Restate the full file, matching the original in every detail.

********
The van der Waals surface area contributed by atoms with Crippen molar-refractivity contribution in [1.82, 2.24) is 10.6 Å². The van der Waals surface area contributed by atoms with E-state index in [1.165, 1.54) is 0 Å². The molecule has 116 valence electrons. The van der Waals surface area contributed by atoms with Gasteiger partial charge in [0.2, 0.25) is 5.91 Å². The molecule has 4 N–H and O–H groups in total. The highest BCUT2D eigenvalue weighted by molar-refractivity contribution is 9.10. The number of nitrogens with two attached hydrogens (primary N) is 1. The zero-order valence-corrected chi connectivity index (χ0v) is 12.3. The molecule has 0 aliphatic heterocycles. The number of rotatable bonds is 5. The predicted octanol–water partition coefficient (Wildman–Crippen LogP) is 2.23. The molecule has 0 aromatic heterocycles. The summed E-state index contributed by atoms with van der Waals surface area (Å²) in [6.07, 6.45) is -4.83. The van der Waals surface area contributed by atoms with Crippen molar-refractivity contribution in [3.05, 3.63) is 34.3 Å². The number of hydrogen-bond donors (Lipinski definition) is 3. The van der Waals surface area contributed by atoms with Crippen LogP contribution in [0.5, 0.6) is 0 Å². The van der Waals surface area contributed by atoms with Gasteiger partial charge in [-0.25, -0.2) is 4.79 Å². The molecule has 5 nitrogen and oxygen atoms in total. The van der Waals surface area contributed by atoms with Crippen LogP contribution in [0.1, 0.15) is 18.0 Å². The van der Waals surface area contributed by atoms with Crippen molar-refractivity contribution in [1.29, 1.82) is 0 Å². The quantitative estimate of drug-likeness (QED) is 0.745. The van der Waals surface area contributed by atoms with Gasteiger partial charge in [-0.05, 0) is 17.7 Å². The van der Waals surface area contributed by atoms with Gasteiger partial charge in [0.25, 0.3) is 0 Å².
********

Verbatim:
The van der Waals surface area contributed by atoms with Crippen molar-refractivity contribution in [1.82, 2.24) is 10.6 Å². The van der Waals surface area contributed by atoms with E-state index in [1.165, 1.54) is 0 Å². The molecule has 116 valence electrons. The van der Waals surface area contributed by atoms with Gasteiger partial charge in [0.2, 0.25) is 5.91 Å². The molecule has 4 N–H and O–H groups in total. The highest BCUT2D eigenvalue weighted by molar-refractivity contribution is 9.10. The number of nitrogens with two attached hydrogens (primary N) is 1. The zero-order valence-corrected chi connectivity index (χ0v) is 12.3. The molecule has 0 aliphatic heterocycles. The number of rotatable bonds is 5. The predicted octanol–water partition coefficient (Wildman–Crippen LogP) is 2.23. The molecule has 0 aromatic heterocycles. The summed E-state index contributed by atoms with van der Waals surface area (Å²) in [6.07, 6.45) is -4.83. The van der Waals surface area contributed by atoms with Crippen molar-refractivity contribution in [3.05, 3.63) is 34.3 Å². The number of hydrogen-bond donors (Lipinski definition) is 3. The van der Waals surface area contributed by atoms with Crippen LogP contribution in [0.5, 0.6) is 0 Å². The van der Waals surface area contributed by atoms with Gasteiger partial charge in [-0.25, -0.2) is 4.79 Å². The molecule has 5 nitrogen and oxygen atoms in total. The van der Waals surface area contributed by atoms with Crippen LogP contribution in [0.1, 0.15) is 18.0 Å². The van der Waals surface area contributed by atoms with Crippen molar-refractivity contribution in [1.29, 1.82) is 0 Å². The quantitative estimate of drug-likeness (QED) is 0.745. The van der Waals surface area contributed by atoms with Gasteiger partial charge in [-0.05, 0) is 17.7 Å². The van der Waals surface area contributed by atoms with Gasteiger partial charge in [0.25, 0.3) is 0 Å².